And the more you can find out about what kind of content they appreciate most and which content strategies are a total miss, the better. For example:
- Does your audience enjoy humorous, clever copywriting or are they more straitlaced?
- Are they likely to be persuaded or deterred by influencer marketing?
- Are there generational differences that could impact how they respond to your content?
If your brand caters to a global audience, language barriers and cultural differences are something that can bring unique insights too.
4. Use What You Know to Fill in Knowledge Gaps
Here’s a little secret: even the best marketers don’t know everything there is to know about their audiences. It’s possible to come very close. But, to a degree, everyone is playing a guessing game since individual audience members are unique and many markets change constantly. What can that mean for you? If you do your homework, your educated guess could be just as good as, if not better than, your competitor’s best guess.
One of the best ways to come to educated conclusions about your target audience is to reverse-engineer what you do know about them. Think of the details, the littlest details. Sometimes marketing and advertising can be as black and white as targeting a pet owner because your product deals with pet accessories.
However, if your company sells gaming electronics for teenage boys, you may want to target parents since they have the purchasing power.
No matter what you’re marketing, think about who your product or service is for, what life stage they’re at, whether or not the buyer and the user are the same person, and so on. Only then can you write copy and content that get results and guides your ideal customers toward the point of purchase.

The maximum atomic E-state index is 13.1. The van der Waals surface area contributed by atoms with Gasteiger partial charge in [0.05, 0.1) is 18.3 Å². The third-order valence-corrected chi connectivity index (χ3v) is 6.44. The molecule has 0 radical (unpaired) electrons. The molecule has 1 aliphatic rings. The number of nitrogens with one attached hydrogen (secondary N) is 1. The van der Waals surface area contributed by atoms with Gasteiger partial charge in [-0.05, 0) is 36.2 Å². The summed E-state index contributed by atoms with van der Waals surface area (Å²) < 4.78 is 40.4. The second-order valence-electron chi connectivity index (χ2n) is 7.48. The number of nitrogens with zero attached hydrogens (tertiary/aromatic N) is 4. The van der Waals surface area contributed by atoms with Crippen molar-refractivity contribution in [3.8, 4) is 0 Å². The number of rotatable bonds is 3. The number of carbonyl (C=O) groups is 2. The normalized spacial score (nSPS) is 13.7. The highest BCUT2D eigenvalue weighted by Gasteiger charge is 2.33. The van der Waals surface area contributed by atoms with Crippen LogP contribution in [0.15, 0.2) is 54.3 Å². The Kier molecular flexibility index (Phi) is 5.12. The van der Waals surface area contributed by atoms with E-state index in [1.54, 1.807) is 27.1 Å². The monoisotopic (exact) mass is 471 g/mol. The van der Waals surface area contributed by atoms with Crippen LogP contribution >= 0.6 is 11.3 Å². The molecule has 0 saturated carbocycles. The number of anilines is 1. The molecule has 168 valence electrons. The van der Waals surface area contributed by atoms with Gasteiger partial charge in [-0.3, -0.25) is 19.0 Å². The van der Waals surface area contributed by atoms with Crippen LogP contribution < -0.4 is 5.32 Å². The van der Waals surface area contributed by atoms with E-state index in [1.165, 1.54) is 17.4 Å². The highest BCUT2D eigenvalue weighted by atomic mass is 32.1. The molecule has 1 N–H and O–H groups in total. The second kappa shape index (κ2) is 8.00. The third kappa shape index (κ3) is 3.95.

5. Go to the Places They Hang Out
Justin Goff commonly dishes out this advice—hang out where your customers are. (That includes offline location and events when possible, as well as virtual events, groups, and websites.) You’ve probably heard this tip before, but do you know why it’s so important?
It can help you understand the way your audience speaks and the words they use, which you can then use to make your brand message and voice more relatable. It can also help you understand the problems and goals your ideal customers have.
When you truly understand their problems, you’ll be in a better position to provide real solutions, which can earn you more leads and boost your credibility. The same can be said if you identify the goals of your target and current customers. As a bonus, this could even open more pathways and income streams for you.
Point being, hanging out where your customers are—online or offline—gives you a competitive advantage. Why would you want to miss out on that?
Know Your Audience, Grow Your Business
Understanding your target audience may seem like a tricky task but it doesn’t have to be. While there’s no definitive shortcut to it or perfect formula for understanding your audience, there’s plenty you can do to get the insights you need. So try using the powers of observation and conversation, data, and even move characters to your advantage!
This guest post was created as part of Nia Gyant’s free mentorship program for freelance writers who are interested in improving their writing skills.